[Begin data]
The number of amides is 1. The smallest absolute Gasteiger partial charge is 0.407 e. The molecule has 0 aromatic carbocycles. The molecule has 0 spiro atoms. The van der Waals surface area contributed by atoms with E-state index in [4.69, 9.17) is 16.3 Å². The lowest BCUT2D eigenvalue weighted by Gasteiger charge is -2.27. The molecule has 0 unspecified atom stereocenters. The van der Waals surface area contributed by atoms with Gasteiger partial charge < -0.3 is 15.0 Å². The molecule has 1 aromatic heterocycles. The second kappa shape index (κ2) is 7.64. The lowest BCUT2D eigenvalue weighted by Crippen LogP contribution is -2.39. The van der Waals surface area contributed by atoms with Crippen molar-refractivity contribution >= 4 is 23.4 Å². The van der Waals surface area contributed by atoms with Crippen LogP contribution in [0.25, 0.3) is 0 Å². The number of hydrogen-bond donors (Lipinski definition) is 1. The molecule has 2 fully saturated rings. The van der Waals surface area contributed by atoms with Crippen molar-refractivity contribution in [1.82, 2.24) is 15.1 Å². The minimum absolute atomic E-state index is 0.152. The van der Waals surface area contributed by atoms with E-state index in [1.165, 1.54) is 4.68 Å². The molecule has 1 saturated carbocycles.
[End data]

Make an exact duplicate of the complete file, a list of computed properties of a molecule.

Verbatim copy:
The number of amides is 1. The smallest absolute Gasteiger partial charge is 0.407 e. The molecule has 0 aromatic carbocycles. The molecule has 0 spiro atoms. The van der Waals surface area contributed by atoms with E-state index in [4.69, 9.17) is 16.3 Å². The lowest BCUT2D eigenvalue weighted by Gasteiger charge is -2.27. The molecule has 0 unspecified atom stereocenters. The van der Waals surface area contributed by atoms with Gasteiger partial charge < -0.3 is 15.0 Å². The molecule has 1 aromatic heterocycles. The second kappa shape index (κ2) is 7.64. The lowest BCUT2D eigenvalue weighted by Crippen LogP contribution is -2.39. The van der Waals surface area contributed by atoms with Crippen molar-refractivity contribution >= 4 is 23.4 Å². The van der Waals surface area contributed by atoms with Crippen LogP contribution in [0.25, 0.3) is 0 Å². The number of hydrogen-bond donors (Lipinski definition) is 1. The molecule has 2 fully saturated rings. The van der Waals surface area contributed by atoms with Crippen molar-refractivity contribution in [1.82, 2.24) is 15.1 Å². The minimum absolute atomic E-state index is 0.152. The van der Waals surface area contributed by atoms with E-state index in [1.165, 1.54) is 4.68 Å². The molecule has 1 saturated carbocycles.